I have fewer desks than students. On purpose.

There is a growing number of shared public spaces that are popping up all over the world.

 

Cars, bikes, motorcycles, and pedestrians are forced to govern their own behavior. They have to make eye contact and acknowledge each other’s presence. There’s an inherent faith that folks will slow down and pay attention to each other. I bet they even greet one another way more than they would otherwise. It all makes for a more trusting and human experience. And, from what I’ve read, the number of injuries in these spaces has even decreased significantly.

Why can’t we operate on the same principle in our classrooms? Can we somehow use shared space in our classrooms to create a more personal and humanistic learning environment? Call me idealistic, but I’d like to think so.

That’s why last week I asked the custodian at my school to remove several desks from my classroom. I wanted to ensure that I had fewer desks than students. I didn’t want each student to have their own desk. Instead, because I have the room set up in groups, I have intentionally removed 1-2 desks from each group — but left the seats. The result is 6 groups of 4 desks with 5-6 chairs each. Here’s an example of one group:

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It’s a small change (unlike removing all street signs from a busy intersection), but the idea is that in order to navigate their group’s space, students must purposely engage with one another on a regular basis. It creates a more communal learning environment and helps them take ownership of their workspace (and our classroom). It can get messy because they rub elbows, get in each other’s way, and have to constantly negotiate how they should use the space. But in the end, I 100% welcome these inconveniences. (Honestly, living with the ungodly congestion of NYC, my kids probably don’t even realize these things.) They create a greater degree of collective energy each day. Ultimately, my hope is that they will be more mindful of each other, to be more present.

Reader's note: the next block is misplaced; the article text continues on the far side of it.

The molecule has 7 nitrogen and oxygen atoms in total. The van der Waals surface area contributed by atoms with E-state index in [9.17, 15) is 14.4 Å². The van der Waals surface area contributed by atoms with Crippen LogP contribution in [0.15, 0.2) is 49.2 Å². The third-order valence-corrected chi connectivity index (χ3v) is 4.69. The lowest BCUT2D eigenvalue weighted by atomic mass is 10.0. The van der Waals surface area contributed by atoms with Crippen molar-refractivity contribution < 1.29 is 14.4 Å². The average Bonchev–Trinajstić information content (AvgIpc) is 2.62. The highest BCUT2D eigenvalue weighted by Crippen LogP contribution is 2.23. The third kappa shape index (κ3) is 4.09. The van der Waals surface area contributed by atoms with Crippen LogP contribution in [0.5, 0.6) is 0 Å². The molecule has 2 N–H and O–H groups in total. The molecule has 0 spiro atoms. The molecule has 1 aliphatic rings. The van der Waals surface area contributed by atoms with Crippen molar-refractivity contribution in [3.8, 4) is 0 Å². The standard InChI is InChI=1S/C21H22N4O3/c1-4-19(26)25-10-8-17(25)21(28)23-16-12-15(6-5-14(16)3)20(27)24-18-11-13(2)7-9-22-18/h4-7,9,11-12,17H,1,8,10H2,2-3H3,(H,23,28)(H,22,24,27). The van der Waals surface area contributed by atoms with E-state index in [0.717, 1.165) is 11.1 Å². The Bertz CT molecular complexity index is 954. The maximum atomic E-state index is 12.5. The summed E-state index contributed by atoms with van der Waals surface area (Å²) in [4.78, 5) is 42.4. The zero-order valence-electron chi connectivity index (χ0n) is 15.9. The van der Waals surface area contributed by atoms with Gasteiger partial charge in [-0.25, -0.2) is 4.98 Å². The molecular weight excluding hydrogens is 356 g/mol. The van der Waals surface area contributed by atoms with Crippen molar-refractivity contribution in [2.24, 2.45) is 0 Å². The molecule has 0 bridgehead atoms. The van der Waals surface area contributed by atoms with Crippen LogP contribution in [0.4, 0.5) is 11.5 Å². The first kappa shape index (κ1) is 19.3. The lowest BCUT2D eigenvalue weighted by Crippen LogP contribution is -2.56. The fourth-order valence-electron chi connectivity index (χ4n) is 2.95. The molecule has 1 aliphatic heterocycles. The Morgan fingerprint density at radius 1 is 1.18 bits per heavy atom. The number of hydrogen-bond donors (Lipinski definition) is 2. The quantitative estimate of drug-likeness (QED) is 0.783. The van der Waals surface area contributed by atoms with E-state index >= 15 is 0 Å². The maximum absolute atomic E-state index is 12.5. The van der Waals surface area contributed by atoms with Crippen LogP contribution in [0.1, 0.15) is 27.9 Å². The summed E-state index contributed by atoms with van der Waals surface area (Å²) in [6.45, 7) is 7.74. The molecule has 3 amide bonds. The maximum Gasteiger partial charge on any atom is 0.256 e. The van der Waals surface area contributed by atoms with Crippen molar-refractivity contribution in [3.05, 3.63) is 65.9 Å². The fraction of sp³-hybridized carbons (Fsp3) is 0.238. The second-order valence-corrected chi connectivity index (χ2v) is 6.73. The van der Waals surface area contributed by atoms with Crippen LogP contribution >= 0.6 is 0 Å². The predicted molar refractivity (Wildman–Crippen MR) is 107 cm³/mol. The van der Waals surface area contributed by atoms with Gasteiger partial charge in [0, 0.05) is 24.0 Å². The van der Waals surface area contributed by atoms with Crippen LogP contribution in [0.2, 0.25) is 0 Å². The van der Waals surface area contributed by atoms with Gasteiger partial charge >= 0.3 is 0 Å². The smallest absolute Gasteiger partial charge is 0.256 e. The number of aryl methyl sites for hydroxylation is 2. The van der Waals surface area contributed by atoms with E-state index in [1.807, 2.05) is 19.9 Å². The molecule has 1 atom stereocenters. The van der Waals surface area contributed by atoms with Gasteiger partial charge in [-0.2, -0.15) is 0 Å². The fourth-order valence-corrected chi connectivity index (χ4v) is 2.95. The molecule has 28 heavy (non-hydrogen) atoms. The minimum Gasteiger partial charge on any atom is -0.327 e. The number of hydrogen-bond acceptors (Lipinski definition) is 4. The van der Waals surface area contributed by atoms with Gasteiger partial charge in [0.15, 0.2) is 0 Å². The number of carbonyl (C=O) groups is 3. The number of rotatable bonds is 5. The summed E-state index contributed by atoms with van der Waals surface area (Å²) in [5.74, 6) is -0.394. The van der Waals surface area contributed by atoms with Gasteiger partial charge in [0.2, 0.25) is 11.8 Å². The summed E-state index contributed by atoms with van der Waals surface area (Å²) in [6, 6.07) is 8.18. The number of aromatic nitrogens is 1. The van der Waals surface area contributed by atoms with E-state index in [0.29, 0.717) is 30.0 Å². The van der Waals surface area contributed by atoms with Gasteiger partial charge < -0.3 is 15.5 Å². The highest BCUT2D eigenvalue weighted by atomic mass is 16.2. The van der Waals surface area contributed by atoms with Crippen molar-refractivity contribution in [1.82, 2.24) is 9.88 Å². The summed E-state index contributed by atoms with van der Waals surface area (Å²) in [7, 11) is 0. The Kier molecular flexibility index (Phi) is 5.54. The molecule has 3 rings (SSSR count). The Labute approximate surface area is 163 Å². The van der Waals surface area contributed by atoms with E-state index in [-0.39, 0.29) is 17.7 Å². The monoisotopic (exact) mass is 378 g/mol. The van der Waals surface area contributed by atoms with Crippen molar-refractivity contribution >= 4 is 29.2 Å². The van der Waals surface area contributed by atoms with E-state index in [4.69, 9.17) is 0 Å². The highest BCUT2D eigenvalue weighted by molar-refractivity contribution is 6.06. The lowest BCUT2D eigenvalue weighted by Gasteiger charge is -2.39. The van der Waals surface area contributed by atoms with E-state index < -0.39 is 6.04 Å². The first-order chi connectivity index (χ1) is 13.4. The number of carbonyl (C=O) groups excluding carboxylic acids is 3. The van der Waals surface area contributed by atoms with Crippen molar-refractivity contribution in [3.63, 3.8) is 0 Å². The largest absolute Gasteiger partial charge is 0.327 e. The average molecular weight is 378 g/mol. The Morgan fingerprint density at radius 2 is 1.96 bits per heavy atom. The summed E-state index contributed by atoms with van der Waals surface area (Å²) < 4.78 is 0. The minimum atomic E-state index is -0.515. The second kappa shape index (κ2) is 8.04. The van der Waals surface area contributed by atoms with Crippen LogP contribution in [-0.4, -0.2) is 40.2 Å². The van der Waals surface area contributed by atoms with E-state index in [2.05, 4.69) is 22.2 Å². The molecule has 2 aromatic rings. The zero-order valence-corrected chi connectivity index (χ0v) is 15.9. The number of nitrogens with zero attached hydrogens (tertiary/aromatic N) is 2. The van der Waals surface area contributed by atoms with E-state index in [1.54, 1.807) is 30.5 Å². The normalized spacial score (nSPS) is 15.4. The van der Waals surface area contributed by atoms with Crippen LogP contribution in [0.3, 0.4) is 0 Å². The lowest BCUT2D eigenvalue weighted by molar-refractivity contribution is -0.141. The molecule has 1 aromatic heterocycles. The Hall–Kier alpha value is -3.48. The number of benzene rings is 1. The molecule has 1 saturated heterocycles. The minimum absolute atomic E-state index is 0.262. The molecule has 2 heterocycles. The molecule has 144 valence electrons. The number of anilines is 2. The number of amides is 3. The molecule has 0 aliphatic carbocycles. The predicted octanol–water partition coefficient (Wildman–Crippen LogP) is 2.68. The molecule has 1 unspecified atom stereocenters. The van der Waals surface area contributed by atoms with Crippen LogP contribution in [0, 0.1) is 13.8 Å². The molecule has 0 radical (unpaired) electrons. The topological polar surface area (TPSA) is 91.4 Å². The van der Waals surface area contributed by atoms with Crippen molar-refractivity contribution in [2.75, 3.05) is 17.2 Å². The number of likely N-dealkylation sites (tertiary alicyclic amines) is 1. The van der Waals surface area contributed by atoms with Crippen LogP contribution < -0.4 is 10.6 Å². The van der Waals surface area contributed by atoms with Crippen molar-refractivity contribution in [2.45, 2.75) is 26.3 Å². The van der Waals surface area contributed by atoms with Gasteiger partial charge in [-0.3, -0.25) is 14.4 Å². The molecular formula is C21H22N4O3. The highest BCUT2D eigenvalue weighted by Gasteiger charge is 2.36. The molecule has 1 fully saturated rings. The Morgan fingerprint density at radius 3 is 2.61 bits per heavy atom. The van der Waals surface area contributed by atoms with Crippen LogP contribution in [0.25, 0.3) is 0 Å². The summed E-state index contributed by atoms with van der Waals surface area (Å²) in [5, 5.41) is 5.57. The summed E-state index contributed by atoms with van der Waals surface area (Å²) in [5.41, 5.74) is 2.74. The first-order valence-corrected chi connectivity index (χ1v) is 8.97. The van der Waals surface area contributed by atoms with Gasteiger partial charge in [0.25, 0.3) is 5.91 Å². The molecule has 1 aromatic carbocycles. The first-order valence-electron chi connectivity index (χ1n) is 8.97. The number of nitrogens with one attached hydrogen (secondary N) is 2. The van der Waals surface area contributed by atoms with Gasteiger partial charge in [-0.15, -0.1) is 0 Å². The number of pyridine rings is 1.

A side note: This line of thinking is also reflected in the large whiteboards that I began using last year to de-front the classroom. These are communal spaces around the walls of the room that students used to publically display their thinking at any time — unlike having one greedy board at the front of the classroom that screams for attention (and a lack of optimal engagement).

In some ways, I see desks as imposing segregation on my students (and me). Despite being organized into groups, desks still create distinct social spaces for students to think individually. There’s a clear end to my space and a start to yours. Can this subconsciously establish a greater sense of independence from others in the classroom? Tables would probably be the best physical solution for helping create a more personal, humanistic classroom, but I doubt that I’ll ever convince my principal to get me those.

 

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I have a senior in my fifth period algebra 2 class